Through our contact with hundreds of young people across Northern Ireland and beyond, we welcome the steps to restore a Northern Ireland Executive and fully functioning Assembly. Young people in cross-community clusters of schools have been telling us that they want to see functioning political institutions and would like to engage with Committees and Ministers and see their ideas come to life in policy and legislation.
Two years is a very long time in the lives of teenagers, at a time when their ideas about democracy, citizenship and government are forming. While politicians from all parties have been terrific in meeting and engaging with our groups, young people want to see their ideas implemented and want to be involved in bringing about positive change in their communities, our society and the wider world.
Northern Ireland faces significant challenges which it will take time for any new Executive to address, and we urge politicians to involve young people meaningfully in developing responses to the challenges we face. Children and young people have been at the forefront of recent cuts to budgets and services and many face unacceptable hardship which is hindering their learning and development.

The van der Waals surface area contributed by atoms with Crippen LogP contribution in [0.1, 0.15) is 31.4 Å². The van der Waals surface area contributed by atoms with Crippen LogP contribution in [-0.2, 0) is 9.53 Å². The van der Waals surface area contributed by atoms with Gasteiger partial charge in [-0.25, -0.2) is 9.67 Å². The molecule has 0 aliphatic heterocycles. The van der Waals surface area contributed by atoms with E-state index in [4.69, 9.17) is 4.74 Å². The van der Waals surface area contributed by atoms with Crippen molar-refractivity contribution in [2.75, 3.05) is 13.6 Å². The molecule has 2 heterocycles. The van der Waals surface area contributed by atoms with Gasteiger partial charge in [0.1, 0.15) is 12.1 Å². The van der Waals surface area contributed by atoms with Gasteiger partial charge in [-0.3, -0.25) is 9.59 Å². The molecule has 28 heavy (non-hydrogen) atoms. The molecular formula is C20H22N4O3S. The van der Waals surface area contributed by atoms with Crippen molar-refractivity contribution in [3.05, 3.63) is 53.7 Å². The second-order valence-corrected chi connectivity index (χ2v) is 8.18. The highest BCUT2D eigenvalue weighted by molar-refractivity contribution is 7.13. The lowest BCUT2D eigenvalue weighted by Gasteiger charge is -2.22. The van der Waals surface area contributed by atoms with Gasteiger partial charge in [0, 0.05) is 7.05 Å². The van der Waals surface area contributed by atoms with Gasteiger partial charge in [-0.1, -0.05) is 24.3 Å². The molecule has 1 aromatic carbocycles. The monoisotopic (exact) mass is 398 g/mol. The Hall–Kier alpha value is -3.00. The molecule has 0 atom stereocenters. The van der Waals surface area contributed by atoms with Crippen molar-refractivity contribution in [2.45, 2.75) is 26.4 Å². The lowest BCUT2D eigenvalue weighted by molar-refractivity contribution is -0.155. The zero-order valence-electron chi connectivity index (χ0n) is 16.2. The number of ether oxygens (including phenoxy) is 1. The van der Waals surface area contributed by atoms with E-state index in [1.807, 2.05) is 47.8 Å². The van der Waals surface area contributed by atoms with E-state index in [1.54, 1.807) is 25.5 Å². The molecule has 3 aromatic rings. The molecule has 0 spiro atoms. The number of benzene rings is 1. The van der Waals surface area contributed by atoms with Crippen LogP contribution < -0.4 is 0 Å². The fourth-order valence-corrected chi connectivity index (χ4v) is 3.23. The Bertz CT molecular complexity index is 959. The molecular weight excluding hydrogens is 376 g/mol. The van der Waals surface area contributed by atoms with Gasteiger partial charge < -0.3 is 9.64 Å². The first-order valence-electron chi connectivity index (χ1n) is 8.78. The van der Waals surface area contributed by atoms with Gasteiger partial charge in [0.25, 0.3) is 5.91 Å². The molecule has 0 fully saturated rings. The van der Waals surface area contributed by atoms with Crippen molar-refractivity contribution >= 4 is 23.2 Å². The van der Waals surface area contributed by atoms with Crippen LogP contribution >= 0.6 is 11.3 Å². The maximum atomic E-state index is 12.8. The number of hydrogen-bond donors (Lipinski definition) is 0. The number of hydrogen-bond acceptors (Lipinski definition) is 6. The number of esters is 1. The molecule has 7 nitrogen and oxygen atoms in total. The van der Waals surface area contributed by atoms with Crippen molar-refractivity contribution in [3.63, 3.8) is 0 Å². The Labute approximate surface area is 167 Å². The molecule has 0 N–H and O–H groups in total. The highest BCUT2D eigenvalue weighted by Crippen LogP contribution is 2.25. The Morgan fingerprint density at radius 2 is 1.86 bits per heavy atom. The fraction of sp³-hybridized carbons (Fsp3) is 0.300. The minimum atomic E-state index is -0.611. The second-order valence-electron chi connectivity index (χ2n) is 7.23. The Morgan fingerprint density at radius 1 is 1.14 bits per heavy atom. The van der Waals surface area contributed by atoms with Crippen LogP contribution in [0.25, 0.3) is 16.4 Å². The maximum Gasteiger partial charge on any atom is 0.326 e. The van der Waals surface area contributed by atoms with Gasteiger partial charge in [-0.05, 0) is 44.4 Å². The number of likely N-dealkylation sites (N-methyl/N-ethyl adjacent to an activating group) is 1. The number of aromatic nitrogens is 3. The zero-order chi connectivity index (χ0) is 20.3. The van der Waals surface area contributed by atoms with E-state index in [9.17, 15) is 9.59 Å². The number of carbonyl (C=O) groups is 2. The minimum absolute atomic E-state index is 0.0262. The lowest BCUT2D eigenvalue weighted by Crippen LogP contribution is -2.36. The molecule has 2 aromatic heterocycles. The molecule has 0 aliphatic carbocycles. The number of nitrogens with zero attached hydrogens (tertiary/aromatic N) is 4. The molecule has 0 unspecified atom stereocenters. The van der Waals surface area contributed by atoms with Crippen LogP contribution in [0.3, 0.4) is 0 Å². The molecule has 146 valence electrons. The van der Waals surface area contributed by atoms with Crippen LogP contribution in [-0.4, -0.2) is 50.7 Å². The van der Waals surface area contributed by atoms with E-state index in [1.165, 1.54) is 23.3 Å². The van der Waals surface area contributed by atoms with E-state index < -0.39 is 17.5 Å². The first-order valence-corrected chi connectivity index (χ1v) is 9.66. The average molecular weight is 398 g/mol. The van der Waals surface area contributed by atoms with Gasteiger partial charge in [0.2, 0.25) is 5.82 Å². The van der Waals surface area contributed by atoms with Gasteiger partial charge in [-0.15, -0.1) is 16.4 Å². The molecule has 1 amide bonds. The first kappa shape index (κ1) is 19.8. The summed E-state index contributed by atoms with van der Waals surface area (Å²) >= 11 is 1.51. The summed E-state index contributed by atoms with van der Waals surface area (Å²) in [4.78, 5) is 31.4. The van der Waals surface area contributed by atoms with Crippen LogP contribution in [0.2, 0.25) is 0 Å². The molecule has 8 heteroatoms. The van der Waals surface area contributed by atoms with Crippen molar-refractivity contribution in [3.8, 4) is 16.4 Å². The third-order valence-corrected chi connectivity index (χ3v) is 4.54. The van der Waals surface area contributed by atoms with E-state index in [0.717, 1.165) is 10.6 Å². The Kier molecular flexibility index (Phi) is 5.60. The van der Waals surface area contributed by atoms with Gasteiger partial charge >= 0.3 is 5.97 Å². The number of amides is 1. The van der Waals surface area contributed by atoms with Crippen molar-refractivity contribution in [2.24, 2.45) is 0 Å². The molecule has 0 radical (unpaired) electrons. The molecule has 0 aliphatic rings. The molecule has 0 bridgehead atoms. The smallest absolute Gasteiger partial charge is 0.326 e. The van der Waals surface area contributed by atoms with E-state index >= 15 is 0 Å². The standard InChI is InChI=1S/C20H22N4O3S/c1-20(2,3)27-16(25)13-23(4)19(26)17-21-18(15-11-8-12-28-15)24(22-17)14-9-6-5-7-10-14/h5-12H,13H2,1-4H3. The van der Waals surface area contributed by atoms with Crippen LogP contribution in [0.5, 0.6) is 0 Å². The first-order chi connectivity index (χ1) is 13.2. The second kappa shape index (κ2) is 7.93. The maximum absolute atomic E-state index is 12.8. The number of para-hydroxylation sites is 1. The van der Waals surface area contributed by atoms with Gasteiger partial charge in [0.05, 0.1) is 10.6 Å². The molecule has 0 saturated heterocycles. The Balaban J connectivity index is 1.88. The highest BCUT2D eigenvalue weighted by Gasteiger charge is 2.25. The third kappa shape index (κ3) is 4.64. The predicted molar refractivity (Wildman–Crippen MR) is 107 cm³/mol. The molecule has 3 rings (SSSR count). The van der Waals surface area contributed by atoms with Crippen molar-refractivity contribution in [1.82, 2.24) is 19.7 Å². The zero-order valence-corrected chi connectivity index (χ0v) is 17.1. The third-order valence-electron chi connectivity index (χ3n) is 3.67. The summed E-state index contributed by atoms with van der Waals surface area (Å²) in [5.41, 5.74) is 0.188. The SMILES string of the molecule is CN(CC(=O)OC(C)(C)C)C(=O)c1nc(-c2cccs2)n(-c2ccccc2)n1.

While there are many ways in which politicians can demonstrate to young people that they are listening, we would like to see young people here afforded the same rights as their peers in Scotland, Wales and a growing number of countries around the world. Any new Executive should seek to introduce legislation to ensure that 16 and 17 year olds can vote. Nothing is likely to focus the minds of politicians on the opinions of young people and the issues they face than working to secure their votes. More on this very soon…